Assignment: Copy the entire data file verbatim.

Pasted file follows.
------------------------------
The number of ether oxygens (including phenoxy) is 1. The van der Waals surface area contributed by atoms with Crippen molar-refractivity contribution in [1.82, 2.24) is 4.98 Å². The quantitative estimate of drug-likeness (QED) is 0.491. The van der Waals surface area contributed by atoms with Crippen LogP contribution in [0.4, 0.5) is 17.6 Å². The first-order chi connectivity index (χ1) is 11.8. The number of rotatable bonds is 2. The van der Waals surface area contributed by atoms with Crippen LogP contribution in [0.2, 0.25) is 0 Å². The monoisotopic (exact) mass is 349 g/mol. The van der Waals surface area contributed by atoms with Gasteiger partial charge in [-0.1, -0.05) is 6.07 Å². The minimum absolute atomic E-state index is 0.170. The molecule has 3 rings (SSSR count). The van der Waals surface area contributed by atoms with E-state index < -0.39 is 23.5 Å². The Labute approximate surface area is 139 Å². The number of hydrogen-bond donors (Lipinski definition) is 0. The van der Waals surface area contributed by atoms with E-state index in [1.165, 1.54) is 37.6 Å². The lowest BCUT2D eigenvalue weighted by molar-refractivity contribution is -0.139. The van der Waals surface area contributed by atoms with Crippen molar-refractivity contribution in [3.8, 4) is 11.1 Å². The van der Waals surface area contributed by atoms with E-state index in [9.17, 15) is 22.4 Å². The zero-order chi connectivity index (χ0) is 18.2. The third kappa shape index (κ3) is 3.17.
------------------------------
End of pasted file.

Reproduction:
The number of ether oxygens (including phenoxy) is 1. The van der Waals surface area contributed by atoms with Crippen molar-refractivity contribution in [1.82, 2.24) is 4.98 Å². The quantitative estimate of drug-likeness (QED) is 0.491. The van der Waals surface area contributed by atoms with Crippen LogP contribution in [0.4, 0.5) is 17.6 Å². The first-order chi connectivity index (χ1) is 11.8. The number of rotatable bonds is 2. The van der Waals surface area contributed by atoms with Crippen LogP contribution in [0.2, 0.25) is 0 Å². The monoisotopic (exact) mass is 349 g/mol. The van der Waals surface area contributed by atoms with Gasteiger partial charge in [-0.1, -0.05) is 6.07 Å². The minimum absolute atomic E-state index is 0.170. The molecule has 3 rings (SSSR count). The van der Waals surface area contributed by atoms with E-state index < -0.39 is 23.5 Å². The Labute approximate surface area is 139 Å². The number of hydrogen-bond donors (Lipinski definition) is 0. The van der Waals surface area contributed by atoms with E-state index in [1.165, 1.54) is 37.6 Å². The lowest BCUT2D eigenvalue weighted by molar-refractivity contribution is -0.139. The van der Waals surface area contributed by atoms with Crippen molar-refractivity contribution in [3.8, 4) is 11.1 Å². The van der Waals surface area contributed by atoms with E-state index in [9.17, 15) is 22.4 Å². The zero-order chi connectivity index (χ0) is 18.2. The third kappa shape index (κ3) is 3.17.